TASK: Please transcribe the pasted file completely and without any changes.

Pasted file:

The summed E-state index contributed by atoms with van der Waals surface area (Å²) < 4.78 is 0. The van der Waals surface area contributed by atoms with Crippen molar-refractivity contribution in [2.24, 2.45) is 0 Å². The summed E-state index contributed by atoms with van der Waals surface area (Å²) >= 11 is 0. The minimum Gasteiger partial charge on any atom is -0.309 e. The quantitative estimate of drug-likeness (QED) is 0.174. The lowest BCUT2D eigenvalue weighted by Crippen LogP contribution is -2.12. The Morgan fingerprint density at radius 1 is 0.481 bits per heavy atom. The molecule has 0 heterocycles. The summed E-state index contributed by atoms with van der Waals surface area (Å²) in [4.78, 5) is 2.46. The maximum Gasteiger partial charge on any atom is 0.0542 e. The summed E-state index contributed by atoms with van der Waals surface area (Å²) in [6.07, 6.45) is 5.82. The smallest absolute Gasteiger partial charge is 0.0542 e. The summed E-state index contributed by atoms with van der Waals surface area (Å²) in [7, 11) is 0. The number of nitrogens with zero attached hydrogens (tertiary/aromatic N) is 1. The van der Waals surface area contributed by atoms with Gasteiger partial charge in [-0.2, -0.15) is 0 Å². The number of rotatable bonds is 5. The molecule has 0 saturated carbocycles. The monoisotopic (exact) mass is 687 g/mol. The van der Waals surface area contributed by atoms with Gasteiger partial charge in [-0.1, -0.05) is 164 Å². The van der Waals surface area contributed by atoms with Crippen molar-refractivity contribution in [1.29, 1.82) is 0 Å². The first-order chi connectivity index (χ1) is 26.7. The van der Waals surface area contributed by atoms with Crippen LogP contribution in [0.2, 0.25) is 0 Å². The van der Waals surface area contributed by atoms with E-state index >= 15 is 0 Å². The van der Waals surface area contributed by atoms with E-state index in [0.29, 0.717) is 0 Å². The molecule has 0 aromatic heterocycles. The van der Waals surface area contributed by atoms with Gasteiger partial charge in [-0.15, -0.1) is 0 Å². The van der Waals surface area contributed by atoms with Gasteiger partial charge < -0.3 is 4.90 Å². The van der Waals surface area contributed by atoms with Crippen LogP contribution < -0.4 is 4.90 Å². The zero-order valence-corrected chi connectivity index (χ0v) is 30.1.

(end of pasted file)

The summed E-state index contributed by atoms with van der Waals surface area (Å²) < 4.78 is 0. The van der Waals surface area contributed by atoms with Crippen molar-refractivity contribution in [2.24, 2.45) is 0 Å². The summed E-state index contributed by atoms with van der Waals surface area (Å²) >= 11 is 0. The minimum Gasteiger partial charge on any atom is -0.309 e. The quantitative estimate of drug-likeness (QED) is 0.174. The lowest BCUT2D eigenvalue weighted by Crippen LogP contribution is -2.12. The Morgan fingerprint density at radius 1 is 0.481 bits per heavy atom. The molecule has 0 heterocycles. The summed E-state index contributed by atoms with van der Waals surface area (Å²) in [4.78, 5) is 2.46. The maximum Gasteiger partial charge on any atom is 0.0542 e. The summed E-state index contributed by atoms with van der Waals surface area (Å²) in [6.07, 6.45) is 5.82. The smallest absolute Gasteiger partial charge is 0.0542 e. The summed E-state index contributed by atoms with van der Waals surface area (Å²) in [7, 11) is 0. The number of nitrogens with zero attached hydrogens (tertiary/aromatic N) is 1. The van der Waals surface area contributed by atoms with Gasteiger partial charge in [-0.2, -0.15) is 0 Å². The number of rotatable bonds is 5. The molecule has 0 saturated carbocycles. The monoisotopic (exact) mass is 687 g/mol. The van der Waals surface area contributed by atoms with Gasteiger partial charge in [-0.1, -0.05) is 164 Å². The van der Waals surface area contributed by atoms with Crippen molar-refractivity contribution in [1.29, 1.82) is 0 Å². The first-order chi connectivity index (χ1) is 26.7. The van der Waals surface area contributed by atoms with Crippen LogP contribution in [0.2, 0.25) is 0 Å². The van der Waals surface area contributed by atoms with E-state index >= 15 is 0 Å². The van der Waals surface area contributed by atoms with E-state index in [0.29, 0.717) is 0 Å². The molecule has 0 aromatic heterocycles. The van der Waals surface area contributed by atoms with Gasteiger partial charge in [-0.15, -0.1) is 0 Å². The van der Waals surface area contributed by atoms with Gasteiger partial charge < -0.3 is 4.90 Å². The van der Waals surface area contributed by atoms with Crippen LogP contribution < -0.4 is 4.90 Å². The zero-order valence-corrected chi connectivity index (χ0v) is 30.1.